If you were a rancher or farmer, is all it would take would be “guts” to “regulate and enforce” you out of ownership of a barn because perhaps the smell of manure bothered some people? After all, it just takes guts. If you owned a home with a back yard swimming pool, would it be acceptable to “regulate and enforce,” with “guts” no less, for you to be prohibited from having a pool because someone thought it dangerous? What if you had a large tree in your yard that you were afraid would fall and damage your home. All it would take is guts to “regulate and enforce” you into not being able to cut that tree because it might have “historic” value….or something. And so, you have a title to 50 acres of land where your home is built. The government determines that 40 acres of that land is habitat for a rare plant and so, you are prohibited to use or sell that land in order to protect that plant. All it takes is “guts” to “regulate and enforce” you from what is rightfully yours.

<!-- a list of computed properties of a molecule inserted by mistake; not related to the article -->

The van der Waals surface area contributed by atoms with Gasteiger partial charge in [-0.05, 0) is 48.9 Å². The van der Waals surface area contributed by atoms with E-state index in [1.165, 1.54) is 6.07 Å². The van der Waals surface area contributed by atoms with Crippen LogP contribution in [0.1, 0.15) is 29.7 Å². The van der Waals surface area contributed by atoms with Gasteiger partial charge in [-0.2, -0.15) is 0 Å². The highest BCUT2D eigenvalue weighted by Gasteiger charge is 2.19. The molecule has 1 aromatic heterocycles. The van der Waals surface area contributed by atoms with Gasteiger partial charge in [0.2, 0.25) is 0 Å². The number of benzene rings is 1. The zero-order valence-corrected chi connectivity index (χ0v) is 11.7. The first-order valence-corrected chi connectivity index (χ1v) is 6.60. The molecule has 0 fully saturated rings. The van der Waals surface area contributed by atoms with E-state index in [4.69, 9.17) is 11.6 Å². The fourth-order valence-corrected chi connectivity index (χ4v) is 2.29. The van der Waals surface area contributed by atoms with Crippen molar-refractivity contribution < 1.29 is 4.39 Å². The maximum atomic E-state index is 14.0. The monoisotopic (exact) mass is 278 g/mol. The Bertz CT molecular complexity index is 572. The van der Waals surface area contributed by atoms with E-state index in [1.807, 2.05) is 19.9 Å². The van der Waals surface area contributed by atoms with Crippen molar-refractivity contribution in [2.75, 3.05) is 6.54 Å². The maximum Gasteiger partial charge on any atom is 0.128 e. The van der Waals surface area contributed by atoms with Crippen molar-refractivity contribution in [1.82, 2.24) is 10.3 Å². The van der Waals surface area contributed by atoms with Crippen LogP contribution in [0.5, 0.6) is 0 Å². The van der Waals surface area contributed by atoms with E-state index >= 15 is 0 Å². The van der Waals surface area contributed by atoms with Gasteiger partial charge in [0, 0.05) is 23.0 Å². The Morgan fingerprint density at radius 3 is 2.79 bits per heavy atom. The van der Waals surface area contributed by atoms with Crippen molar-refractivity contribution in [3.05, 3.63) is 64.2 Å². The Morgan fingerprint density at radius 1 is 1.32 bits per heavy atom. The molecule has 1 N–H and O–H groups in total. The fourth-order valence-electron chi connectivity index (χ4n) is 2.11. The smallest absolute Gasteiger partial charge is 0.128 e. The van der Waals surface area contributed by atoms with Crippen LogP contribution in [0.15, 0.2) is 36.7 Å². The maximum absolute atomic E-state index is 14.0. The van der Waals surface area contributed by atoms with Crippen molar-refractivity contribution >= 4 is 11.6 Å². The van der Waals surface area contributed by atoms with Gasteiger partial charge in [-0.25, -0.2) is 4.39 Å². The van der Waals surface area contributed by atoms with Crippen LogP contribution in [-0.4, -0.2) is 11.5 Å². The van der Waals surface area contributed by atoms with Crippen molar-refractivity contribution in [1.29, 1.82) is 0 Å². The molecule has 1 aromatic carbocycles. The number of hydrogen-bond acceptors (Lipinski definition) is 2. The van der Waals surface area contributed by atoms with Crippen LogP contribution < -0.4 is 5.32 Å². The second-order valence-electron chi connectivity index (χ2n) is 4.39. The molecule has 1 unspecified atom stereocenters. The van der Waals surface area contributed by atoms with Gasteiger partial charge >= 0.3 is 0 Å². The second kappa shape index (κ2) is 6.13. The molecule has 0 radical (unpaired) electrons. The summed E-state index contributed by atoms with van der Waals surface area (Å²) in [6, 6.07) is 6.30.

Doesn’t this actually define an illegal “takings?” How do we, as a people, a government, have the right to take property from somebody without just compensation? With “guts” we can simply “regulate and enforce” landowners to stop harvesting timber that MIGHT be detrimental to the proliferation of a large enough deer herd so that residents can hunt them.

Isn’t to have the “guts” to “regulate and enforce” nothing more than fascism? If not fascism, certainly totalitarianism. We now live in a totalitarian/socialist state. If we can’t get away with “regulate and enforce” or illegal takings, then, if Maine is so determined that the reduced deer herd, the effect of which is part of a struggling economy, is so important, then landowners should be justly compensated for a “taking.” As such, all residents will endure an increase in taxes to pay for the takings…each according to his ability, each according to his need…and we must also consider the ramifications of price increases due to shortages of resources – supply and demand.

In reality, the landowner isn’t the landowner at all. He holds a piece of paper that allows him to pay taxes on it and to do with that land ONLY what government dictates him to be able to do. We continue to convince ourselves that we own land and can do with it what we want. The short of it is, it doesn’t take “guts” at all. It only takes government to demand and take. Citizens don’t understand that when they demand “there ought to be a law,” they are doing the bidding for the government against the people.